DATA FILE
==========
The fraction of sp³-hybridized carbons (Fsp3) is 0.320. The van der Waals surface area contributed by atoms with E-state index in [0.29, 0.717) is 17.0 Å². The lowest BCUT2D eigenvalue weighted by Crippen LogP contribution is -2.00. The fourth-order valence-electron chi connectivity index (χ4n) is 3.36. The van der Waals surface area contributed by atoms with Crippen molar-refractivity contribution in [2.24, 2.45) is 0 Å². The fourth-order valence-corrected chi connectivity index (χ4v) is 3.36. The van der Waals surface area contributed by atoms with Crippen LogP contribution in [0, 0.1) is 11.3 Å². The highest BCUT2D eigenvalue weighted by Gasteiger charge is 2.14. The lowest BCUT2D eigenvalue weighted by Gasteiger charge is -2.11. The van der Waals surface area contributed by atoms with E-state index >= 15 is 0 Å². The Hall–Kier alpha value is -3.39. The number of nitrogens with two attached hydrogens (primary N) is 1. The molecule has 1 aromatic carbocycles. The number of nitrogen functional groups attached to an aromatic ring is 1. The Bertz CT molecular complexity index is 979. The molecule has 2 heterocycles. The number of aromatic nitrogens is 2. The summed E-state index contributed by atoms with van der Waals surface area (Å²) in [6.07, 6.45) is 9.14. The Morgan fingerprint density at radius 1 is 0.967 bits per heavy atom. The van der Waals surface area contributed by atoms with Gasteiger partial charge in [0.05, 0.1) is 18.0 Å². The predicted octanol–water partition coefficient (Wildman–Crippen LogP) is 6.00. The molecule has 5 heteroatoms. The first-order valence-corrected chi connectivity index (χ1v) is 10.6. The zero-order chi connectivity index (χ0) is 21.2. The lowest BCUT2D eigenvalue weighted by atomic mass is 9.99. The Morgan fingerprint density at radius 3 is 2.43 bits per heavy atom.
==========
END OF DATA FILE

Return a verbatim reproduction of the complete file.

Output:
The fraction of sp³-hybridized carbons (Fsp3) is 0.320. The van der Waals surface area contributed by atoms with E-state index in [0.29, 0.717) is 17.0 Å². The lowest BCUT2D eigenvalue weighted by Crippen LogP contribution is -2.00. The fourth-order valence-electron chi connectivity index (χ4n) is 3.36. The van der Waals surface area contributed by atoms with Crippen molar-refractivity contribution in [2.24, 2.45) is 0 Å². The fourth-order valence-corrected chi connectivity index (χ4v) is 3.36. The van der Waals surface area contributed by atoms with Crippen LogP contribution in [0, 0.1) is 11.3 Å². The highest BCUT2D eigenvalue weighted by Gasteiger charge is 2.14. The lowest BCUT2D eigenvalue weighted by Gasteiger charge is -2.11. The van der Waals surface area contributed by atoms with E-state index >= 15 is 0 Å². The Hall–Kier alpha value is -3.39. The number of nitrogens with two attached hydrogens (primary N) is 1. The molecule has 1 aromatic carbocycles. The number of nitrogen functional groups attached to an aromatic ring is 1. The Bertz CT molecular complexity index is 979. The molecule has 2 heterocycles. The number of aromatic nitrogens is 2. The summed E-state index contributed by atoms with van der Waals surface area (Å²) in [6.07, 6.45) is 9.14. The Morgan fingerprint density at radius 1 is 0.967 bits per heavy atom. The van der Waals surface area contributed by atoms with Gasteiger partial charge in [0.05, 0.1) is 18.0 Å². The predicted octanol–water partition coefficient (Wildman–Crippen LogP) is 6.00. The molecule has 5 heteroatoms. The first-order valence-corrected chi connectivity index (χ1v) is 10.6. The zero-order chi connectivity index (χ0) is 21.2. The lowest BCUT2D eigenvalue weighted by atomic mass is 9.99. The Morgan fingerprint density at radius 3 is 2.43 bits per heavy atom.